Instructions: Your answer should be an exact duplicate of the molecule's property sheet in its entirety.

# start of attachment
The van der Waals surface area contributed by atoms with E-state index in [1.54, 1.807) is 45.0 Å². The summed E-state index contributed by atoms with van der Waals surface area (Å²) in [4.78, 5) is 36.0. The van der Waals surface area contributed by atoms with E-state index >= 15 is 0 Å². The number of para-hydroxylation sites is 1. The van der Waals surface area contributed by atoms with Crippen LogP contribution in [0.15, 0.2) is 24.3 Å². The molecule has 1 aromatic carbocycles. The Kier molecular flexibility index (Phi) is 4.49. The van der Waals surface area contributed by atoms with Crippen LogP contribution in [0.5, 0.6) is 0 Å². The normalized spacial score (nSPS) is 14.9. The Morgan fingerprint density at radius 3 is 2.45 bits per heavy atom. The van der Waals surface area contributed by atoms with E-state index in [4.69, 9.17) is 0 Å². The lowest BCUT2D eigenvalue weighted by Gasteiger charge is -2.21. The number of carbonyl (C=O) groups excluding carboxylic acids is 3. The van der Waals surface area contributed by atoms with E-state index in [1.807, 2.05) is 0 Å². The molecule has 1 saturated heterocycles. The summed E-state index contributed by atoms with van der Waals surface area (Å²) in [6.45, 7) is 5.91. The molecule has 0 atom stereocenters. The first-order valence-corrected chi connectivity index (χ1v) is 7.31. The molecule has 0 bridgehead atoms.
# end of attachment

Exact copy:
The van der Waals surface area contributed by atoms with E-state index in [1.54, 1.807) is 45.0 Å². The summed E-state index contributed by atoms with van der Waals surface area (Å²) in [4.78, 5) is 36.0. The van der Waals surface area contributed by atoms with E-state index >= 15 is 0 Å². The number of para-hydroxylation sites is 1. The van der Waals surface area contributed by atoms with Crippen LogP contribution in [0.15, 0.2) is 24.3 Å². The molecule has 1 aromatic carbocycles. The Kier molecular flexibility index (Phi) is 4.49. The van der Waals surface area contributed by atoms with Crippen LogP contribution in [0.5, 0.6) is 0 Å². The normalized spacial score (nSPS) is 14.9. The Morgan fingerprint density at radius 3 is 2.45 bits per heavy atom. The van der Waals surface area contributed by atoms with E-state index in [4.69, 9.17) is 0 Å². The lowest BCUT2D eigenvalue weighted by Gasteiger charge is -2.21. The number of carbonyl (C=O) groups excluding carboxylic acids is 3. The van der Waals surface area contributed by atoms with E-state index in [1.807, 2.05) is 0 Å². The molecule has 1 saturated heterocycles. The summed E-state index contributed by atoms with van der Waals surface area (Å²) in [6.45, 7) is 5.91. The molecule has 0 atom stereocenters. The first-order valence-corrected chi connectivity index (χ1v) is 7.31. The molecule has 0 bridgehead atoms.